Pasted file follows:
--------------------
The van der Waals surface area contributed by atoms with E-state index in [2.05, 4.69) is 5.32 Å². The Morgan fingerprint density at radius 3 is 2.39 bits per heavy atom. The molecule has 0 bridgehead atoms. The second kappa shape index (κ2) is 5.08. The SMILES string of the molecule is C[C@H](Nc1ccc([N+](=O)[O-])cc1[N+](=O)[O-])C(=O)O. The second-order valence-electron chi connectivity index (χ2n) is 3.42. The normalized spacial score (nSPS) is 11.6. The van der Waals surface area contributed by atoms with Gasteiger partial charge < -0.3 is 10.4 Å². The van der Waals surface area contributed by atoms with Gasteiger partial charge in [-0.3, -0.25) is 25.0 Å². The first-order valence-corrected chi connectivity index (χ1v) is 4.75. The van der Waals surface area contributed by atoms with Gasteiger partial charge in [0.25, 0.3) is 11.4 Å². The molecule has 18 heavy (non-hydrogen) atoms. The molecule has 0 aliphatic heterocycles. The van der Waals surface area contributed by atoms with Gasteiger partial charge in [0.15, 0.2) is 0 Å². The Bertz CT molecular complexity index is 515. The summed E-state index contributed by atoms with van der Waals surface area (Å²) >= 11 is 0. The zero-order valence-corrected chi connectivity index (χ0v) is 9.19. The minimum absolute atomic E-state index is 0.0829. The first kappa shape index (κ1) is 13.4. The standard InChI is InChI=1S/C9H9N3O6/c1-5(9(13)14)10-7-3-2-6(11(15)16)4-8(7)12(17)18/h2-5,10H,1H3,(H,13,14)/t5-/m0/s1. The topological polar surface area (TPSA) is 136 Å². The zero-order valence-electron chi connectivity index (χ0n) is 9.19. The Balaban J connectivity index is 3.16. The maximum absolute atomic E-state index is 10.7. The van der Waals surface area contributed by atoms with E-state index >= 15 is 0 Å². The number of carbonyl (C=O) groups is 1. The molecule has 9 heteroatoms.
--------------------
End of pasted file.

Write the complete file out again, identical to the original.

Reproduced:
The van der Waals surface area contributed by atoms with E-state index in [2.05, 4.69) is 5.32 Å². The Morgan fingerprint density at radius 3 is 2.39 bits per heavy atom. The molecule has 0 bridgehead atoms. The second kappa shape index (κ2) is 5.08. The SMILES string of the molecule is C[C@H](Nc1ccc([N+](=O)[O-])cc1[N+](=O)[O-])C(=O)O. The second-order valence-electron chi connectivity index (χ2n) is 3.42. The normalized spacial score (nSPS) is 11.6. The van der Waals surface area contributed by atoms with Gasteiger partial charge < -0.3 is 10.4 Å². The van der Waals surface area contributed by atoms with Gasteiger partial charge in [-0.3, -0.25) is 25.0 Å². The first-order valence-corrected chi connectivity index (χ1v) is 4.75. The van der Waals surface area contributed by atoms with Gasteiger partial charge in [0.25, 0.3) is 11.4 Å². The molecule has 18 heavy (non-hydrogen) atoms. The molecule has 0 aliphatic heterocycles. The van der Waals surface area contributed by atoms with Gasteiger partial charge in [0.15, 0.2) is 0 Å². The Bertz CT molecular complexity index is 515. The summed E-state index contributed by atoms with van der Waals surface area (Å²) >= 11 is 0. The zero-order valence-corrected chi connectivity index (χ0v) is 9.19. The minimum absolute atomic E-state index is 0.0829. The first kappa shape index (κ1) is 13.4. The standard InChI is InChI=1S/C9H9N3O6/c1-5(9(13)14)10-7-3-2-6(11(15)16)4-8(7)12(17)18/h2-5,10H,1H3,(H,13,14)/t5-/m0/s1. The topological polar surface area (TPSA) is 136 Å². The zero-order valence-electron chi connectivity index (χ0n) is 9.19. The Balaban J connectivity index is 3.16. The maximum absolute atomic E-state index is 10.7. The van der Waals surface area contributed by atoms with E-state index >= 15 is 0 Å². The number of carbonyl (C=O) groups is 1. The molecule has 9 heteroatoms.